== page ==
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Su Lum: Beuthanasia

I knew that my old dachshund Trudy’s time had come when she didn’t as much as flick an ear during one of the longest and loudest fireworks extravaganzas in Aspen’s history.

On Saturday at 10 a.m. I told my daughter Skye that I hadn’t been able to pick up the phone to call the vet, and by noon we were back home and the deed was done. So there was that about it: it was fast.

Skye had called Scott Dolginow at home, who said he could do it at the house or the office, either right now, or that evening, or the next morning and I picked “right now” and picked the office, for fear that something might go wrong. Trudy had just finished the last of her chickie, so I poked a Valium into the only thing at hand, ironically, into a piece of a hot dog, a wiener.

A few months ago a herniated disc in her neck paralyzed Trudy’s right side. For a while she got better, but it became clear that she’d never be able to really walk. It wasn’t much of a life (for either of us), but she wasn’t in pain or unhappy until last week, when she started getting very agitated during the few hours she was awake.

She gobbled the pill in the hot dog, asked for and got some more, and was sound asleep

again when Skye arrived.

Aspen Animal Hospital was closed for the holidays and Scott got there just as we did, so there was no waiting room scene, just straight to an exam room where Scott gave Trudy a preliminary knock-out shot.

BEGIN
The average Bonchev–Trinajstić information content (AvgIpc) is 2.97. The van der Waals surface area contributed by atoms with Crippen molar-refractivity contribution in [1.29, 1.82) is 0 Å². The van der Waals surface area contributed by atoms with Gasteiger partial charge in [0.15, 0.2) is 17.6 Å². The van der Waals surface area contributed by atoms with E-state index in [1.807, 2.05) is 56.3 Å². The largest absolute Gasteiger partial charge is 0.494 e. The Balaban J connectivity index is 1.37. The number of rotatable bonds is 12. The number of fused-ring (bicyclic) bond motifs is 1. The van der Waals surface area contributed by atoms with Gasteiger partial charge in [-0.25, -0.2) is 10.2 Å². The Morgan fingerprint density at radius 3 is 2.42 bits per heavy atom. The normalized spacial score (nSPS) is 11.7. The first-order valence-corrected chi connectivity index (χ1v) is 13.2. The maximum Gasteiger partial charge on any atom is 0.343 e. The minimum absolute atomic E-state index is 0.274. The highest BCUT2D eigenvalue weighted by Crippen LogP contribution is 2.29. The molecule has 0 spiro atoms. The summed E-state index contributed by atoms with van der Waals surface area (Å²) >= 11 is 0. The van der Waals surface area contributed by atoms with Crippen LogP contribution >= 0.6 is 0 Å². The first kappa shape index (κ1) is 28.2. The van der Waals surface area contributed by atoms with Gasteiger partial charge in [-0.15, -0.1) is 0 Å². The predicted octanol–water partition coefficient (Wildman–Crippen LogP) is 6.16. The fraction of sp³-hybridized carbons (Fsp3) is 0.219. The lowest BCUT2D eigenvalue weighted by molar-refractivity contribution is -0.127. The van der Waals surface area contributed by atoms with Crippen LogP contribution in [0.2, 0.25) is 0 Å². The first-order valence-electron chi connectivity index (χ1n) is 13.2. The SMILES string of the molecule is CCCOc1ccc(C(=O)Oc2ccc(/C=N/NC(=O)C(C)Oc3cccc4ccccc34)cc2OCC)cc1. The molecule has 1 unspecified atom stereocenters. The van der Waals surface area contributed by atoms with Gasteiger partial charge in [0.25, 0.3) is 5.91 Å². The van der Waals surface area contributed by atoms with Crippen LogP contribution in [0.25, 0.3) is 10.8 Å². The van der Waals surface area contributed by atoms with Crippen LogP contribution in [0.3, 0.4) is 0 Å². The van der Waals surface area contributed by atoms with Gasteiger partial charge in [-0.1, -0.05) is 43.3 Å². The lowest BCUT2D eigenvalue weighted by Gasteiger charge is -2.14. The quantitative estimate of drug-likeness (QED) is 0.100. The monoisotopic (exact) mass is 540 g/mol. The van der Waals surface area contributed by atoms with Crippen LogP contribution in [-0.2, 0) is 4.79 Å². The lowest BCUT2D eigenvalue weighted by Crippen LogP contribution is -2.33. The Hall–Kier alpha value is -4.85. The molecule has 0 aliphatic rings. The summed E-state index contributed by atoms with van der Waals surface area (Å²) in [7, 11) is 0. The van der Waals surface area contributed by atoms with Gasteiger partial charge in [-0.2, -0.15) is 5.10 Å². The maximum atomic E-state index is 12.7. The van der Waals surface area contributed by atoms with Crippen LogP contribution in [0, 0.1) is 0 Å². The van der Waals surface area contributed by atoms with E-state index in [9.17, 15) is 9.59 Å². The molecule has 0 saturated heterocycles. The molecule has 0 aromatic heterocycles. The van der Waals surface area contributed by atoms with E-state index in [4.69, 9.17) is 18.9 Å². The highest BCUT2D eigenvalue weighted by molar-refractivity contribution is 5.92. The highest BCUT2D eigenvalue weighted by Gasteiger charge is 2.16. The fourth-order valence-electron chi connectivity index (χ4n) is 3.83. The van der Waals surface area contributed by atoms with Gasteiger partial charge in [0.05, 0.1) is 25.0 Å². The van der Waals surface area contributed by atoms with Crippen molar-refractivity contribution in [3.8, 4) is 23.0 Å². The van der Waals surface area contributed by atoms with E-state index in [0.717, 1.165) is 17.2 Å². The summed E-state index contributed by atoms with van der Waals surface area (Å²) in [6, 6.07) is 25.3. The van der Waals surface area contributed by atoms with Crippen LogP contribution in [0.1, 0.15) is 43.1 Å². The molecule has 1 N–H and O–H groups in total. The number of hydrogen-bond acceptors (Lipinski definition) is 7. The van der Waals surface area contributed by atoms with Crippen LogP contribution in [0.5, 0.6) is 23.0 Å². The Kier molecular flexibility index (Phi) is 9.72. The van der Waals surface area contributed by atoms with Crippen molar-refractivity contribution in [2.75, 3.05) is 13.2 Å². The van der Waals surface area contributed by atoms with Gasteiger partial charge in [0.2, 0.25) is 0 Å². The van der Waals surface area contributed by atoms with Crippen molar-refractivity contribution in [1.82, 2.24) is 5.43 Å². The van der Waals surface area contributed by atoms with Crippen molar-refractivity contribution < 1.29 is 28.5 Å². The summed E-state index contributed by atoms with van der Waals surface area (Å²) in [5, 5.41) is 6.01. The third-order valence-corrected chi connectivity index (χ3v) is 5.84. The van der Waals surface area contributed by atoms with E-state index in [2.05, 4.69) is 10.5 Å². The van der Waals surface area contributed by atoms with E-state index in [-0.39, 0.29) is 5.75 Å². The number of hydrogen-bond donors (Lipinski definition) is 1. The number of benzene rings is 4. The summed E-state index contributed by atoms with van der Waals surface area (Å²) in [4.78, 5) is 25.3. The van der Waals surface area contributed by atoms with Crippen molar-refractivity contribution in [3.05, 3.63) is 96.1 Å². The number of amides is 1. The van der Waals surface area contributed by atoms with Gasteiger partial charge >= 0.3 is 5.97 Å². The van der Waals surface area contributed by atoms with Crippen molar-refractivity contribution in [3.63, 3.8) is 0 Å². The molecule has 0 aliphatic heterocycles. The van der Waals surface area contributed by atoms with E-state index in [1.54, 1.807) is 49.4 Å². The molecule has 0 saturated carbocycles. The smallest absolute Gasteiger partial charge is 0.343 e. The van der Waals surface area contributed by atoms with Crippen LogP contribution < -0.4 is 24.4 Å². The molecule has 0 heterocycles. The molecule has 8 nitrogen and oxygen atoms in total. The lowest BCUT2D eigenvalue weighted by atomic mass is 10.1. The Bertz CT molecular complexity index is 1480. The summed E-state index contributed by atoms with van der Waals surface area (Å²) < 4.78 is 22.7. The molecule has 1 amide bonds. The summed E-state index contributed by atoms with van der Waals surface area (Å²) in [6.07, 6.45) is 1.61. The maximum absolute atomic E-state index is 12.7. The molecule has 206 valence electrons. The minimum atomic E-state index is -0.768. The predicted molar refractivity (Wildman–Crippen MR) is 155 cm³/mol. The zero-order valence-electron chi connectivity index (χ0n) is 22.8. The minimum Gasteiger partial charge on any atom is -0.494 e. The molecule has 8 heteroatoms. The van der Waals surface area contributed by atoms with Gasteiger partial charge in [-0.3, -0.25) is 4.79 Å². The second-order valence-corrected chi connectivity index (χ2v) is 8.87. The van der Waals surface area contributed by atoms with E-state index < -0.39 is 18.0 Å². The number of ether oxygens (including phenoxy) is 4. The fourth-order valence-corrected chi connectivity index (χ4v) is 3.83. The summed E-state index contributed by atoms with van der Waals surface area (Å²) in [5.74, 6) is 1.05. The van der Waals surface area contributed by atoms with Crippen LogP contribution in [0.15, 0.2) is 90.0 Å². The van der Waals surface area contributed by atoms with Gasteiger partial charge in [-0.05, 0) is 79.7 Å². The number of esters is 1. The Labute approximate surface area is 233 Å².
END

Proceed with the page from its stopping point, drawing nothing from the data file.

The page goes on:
It was the

same room where my dachshund Rufus had died eight years ago, moments before the lethal injection, so this was really my first time. As Trudy sank into unconsciousness, I told Scott the saga of Rufus’s ashes, which began with my not being able to pick them up, Skye being stuck with them for several years, and ending when I emptied them into the Roaring Fork River only to see not a cloud of ashes but a tightly wrapped cube of plastic fly out of the box and bob away in the roiling water.

No ashes this time. No burial, no ceremony. It didn’t matter what happened to the shell of Trudy.

Scott brought out a slender syringe filled with a few cc’s of pink fluid. I asked what it was and he said, “Beuthanasia.” Ah, those clever drug company ad agencies: beautiful euthanasia.

“Would that kill a person?”

“Oh, yes.”

It took a few tries to find a vein, but I was glad he didn’t shave her. Even if she wouldn’t have known it, she so hated the buzz of the clippers.

Scott pushed the plunger. “How long does it take?” I asked.

“She’s already gone,” he said.

Like they say, she really didn’t feel a thing. Though I have stabs of sadness and moments of sweet memories, and though I still listen for whimpers and wake in the night thinking she’s still there, she had a good long life, she was ready, and I am glad she could slip away with the help of the beautiful euthanasia.

[Su Lum is a longtime local who wants a vial of that stuff in her medicine cabinet! Her column appears every Wednesday in The Aspen Times]


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